Cyclooxygenase-2 (COX-2) is upregulated in pancreatic ductal adenocarcinomas (PDAC). However, how COX-2 promotes PDAC development is unclear. While previous studies have evaluated the efficacy of COX-2 inhibition via the use of non steroidal anti-inflammatory drugs (NSAIDs) or the COX-2 inhibitor celecoxib in PDAC models, none have addressed the cell intrinsic vs. microenvironment roles of COX-2 in modulating PDAC initiation and progression. We tested the cell intrinsic role of COX-2 in PDAC progression, using both loss-of-function and gain-of-function approaches. Cox-2 deletion in Pdx1+ pancreatic progenitor cells significantly delays the development of PDAC in mice with K-ras activation and Pten haploinsufficiency. Conversely, COX-2 over-expression promotes early onset and progression of PDAC in the K-ras mouse model. Loss of PTEN function is a critical factor in determining lethal PDAC onset and overall survival. Mechanistically, COX-2 over-expression increases P-AKT levels in the precursor lesions of Pdx1+;K-rasG12D/+;Ptenlox/+ mice in the absence of Pten LOH. In contrast, Cox-2 deletion in the same setting diminishes P-AKT levels and delays cancer progression. These data suggest an important cell intrinsic role for COX-2 in tumor initiation and progression through activation of the PI3K/AKT pathway. PDAC that is independent of intrinsic COX-2 expression eventually develops with decreased FKBP5 and increased GRP78 expression, two alternate pathways leading to AKT activation. Together, these results support a cell intrinsic role for COX-2 in PDAC development and suggest that, while anti-COX-2 therapy may delay the development and progression of PDAC, mechanisms known to increase chemoresistance through AKT activation must also be overcome.
PTEN; pancreatic cancer; COX-2; GRP78; FKBP5; chemoresistance
Human ribonucleotide reductase (hRR) is the key enzyme involved in de novo dNTP synthesis and thus represents an important therapeutic target against hyperproliferative diseases, most notably cancer. The purpose of this study was to evaluate the ability of non-natural indolyl-2’-deoxynucleoside triphosphates to inhibit the activity of hRR. The structural similarities of these analogs with dATP predicted that they would inhibit hRR activity by binding to its allosteric sites. In silico analysis and in vitro characterization identified one particular analog designated as 5-nitro-indolyl-2'-deoxyribose triphosphate (5-NITP) that inhibits hRR. 5-NITP binding to hRR was determined by isothermal titration calorimetry. X-ray crystal structure of 5-NITP bound to RR1 was determined. Cell-based studies demonstrated the anti-cancer effects of the corresponding non-natural nucleoside against leukemia cells. 5-NITP binds to hRR with micromolar affinity. Binding does not induce hexamerization of hRR1 like dATP, the native allosteric inhibitor of hRR that binds with high affinity to the A-site. The X-ray crystal structure of S. cerevisiae RR1-5-NITP (ScRR1-5-NITP) complex determined to 2.3 Å resolution shows that 5-NITP does not bind to the A-site but rather at the S-site. Regardless, 5-NIdR produces cytostatic and cytotoxic effects against human leukemia cells by altering cell-cycle progression. Our studies provide useful insights towards developing new inhibitors with improved potency and efficacy against hRR.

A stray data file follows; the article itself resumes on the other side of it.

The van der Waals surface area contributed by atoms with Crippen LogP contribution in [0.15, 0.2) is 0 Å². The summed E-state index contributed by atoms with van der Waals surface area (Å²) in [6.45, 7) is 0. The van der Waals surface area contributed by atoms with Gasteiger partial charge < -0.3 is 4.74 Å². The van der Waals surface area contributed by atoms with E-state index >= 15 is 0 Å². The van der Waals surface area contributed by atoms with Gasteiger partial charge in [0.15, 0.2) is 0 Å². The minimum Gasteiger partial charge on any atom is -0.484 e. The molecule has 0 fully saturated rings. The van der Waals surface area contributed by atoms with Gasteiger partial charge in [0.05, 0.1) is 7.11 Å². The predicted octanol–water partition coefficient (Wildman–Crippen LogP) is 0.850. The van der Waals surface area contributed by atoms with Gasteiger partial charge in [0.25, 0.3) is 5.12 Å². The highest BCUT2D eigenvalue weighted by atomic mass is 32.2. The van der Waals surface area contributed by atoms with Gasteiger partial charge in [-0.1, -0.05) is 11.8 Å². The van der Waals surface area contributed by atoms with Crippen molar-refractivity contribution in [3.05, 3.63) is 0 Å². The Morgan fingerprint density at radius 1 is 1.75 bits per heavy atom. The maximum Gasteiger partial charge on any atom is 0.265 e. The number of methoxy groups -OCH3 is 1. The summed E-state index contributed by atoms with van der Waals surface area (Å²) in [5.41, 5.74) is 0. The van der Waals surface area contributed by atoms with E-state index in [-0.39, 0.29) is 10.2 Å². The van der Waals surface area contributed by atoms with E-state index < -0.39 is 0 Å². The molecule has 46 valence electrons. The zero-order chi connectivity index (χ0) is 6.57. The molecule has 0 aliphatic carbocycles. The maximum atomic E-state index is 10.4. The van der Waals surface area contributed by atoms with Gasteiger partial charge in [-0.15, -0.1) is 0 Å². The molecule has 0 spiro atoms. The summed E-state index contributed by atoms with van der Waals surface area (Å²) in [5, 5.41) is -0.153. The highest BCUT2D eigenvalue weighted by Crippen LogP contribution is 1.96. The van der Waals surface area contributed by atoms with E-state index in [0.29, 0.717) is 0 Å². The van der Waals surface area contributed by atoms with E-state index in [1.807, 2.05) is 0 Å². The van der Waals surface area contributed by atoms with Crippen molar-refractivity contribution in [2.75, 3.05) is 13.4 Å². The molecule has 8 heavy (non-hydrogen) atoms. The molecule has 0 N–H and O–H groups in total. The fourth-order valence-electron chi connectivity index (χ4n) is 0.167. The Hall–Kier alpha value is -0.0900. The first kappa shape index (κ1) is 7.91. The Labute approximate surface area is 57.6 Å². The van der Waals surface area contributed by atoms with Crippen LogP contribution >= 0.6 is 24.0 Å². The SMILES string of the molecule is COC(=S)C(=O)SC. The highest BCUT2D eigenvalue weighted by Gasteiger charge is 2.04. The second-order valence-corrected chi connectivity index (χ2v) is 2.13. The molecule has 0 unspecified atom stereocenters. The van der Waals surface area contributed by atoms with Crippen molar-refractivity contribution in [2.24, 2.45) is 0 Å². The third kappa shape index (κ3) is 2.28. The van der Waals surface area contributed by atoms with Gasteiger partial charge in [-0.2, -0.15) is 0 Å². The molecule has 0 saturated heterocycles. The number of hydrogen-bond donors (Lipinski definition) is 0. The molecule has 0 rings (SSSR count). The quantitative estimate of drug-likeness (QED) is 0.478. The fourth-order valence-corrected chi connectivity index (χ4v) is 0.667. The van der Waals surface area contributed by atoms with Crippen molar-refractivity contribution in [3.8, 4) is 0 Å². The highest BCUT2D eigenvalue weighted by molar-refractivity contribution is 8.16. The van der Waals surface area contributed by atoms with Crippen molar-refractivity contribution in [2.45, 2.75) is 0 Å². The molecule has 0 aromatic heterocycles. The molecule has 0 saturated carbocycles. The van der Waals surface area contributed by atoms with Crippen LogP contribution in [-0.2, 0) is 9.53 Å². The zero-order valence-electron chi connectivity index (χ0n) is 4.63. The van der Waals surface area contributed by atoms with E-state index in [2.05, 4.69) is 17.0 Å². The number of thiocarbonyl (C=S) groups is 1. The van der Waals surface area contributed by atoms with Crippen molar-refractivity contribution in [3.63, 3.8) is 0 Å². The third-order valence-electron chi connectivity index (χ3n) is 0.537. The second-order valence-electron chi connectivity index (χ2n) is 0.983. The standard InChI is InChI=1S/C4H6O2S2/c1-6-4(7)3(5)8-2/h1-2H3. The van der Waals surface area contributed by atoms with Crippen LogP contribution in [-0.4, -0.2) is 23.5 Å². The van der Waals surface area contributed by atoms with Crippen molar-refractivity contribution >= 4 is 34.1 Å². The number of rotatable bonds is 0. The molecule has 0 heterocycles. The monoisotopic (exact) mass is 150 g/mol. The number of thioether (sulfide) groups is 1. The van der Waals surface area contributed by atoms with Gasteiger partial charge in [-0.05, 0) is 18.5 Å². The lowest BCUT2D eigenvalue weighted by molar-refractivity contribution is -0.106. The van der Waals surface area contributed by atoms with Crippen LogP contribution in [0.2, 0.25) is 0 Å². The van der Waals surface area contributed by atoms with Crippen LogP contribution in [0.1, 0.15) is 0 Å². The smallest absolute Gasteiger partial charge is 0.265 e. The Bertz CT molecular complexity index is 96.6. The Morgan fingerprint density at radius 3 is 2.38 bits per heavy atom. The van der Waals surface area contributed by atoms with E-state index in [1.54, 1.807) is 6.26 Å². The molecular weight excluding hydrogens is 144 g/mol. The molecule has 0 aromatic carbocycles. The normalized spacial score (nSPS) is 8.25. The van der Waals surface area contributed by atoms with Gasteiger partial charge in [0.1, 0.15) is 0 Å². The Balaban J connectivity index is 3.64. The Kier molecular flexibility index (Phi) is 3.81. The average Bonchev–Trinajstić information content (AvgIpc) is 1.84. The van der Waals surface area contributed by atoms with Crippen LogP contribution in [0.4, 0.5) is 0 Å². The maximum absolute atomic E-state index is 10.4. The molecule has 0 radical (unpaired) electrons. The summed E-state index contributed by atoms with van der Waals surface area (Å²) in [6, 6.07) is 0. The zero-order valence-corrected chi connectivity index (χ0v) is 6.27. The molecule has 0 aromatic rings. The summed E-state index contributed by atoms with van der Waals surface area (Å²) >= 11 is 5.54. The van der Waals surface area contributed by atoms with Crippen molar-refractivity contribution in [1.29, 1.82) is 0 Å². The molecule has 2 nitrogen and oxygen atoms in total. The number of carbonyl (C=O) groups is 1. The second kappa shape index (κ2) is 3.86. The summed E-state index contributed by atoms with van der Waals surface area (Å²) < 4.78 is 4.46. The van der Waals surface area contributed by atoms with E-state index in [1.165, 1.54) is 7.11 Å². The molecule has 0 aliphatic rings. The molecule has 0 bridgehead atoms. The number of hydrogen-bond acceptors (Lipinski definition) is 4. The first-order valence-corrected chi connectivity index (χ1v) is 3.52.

Ribonucleotide reductase; Cancer chemotherapy; Crystallography; X-ray; Drug design; DNA synthesis; Isothermal titration calorimetry; docking; Cell cycle; Non natural nucleotide
Clinical correlation studies have clearly shown that obesity is associated with breast cancer risk and patient survival. Although several potential mechanisms linking obesity and cancers have been proposed, the detailed molecular mechanism of obesity-mediated breast tumorigenesis has not yet been critically evaluated. In this study, we evaluated the effects of obesity on mammary tumor initiation and progression using mice with genetic and diet-induced obesity bearing mammary tumor xenografts and mouse mammary tumor virusneu transgenic mice that were fed a high-fat diet. We show that obesity promoted mammary tumor growth and development in these animal models. Moreover, the expressions of TNFα, VEGF, IKKβ, and mTOR are upregulated in mammary tumors of obese mice, suggesting that the IKKβ/ mTOR/VEGF signaling pathway is activated by TNFα in the tumors of obese mice. More importantly, inhibitors (rapamycin, bevacizumab, and aspirin) that target members of the pathway suppressed tumorigenesis and prolonged survival more effectively in obese mice than in nonobese mice. Here, we not only identified a specific signaling pathway that contributes to mammary tumorigenesis in obese mice but also a strategy for treating obesity-mediated breast cancer.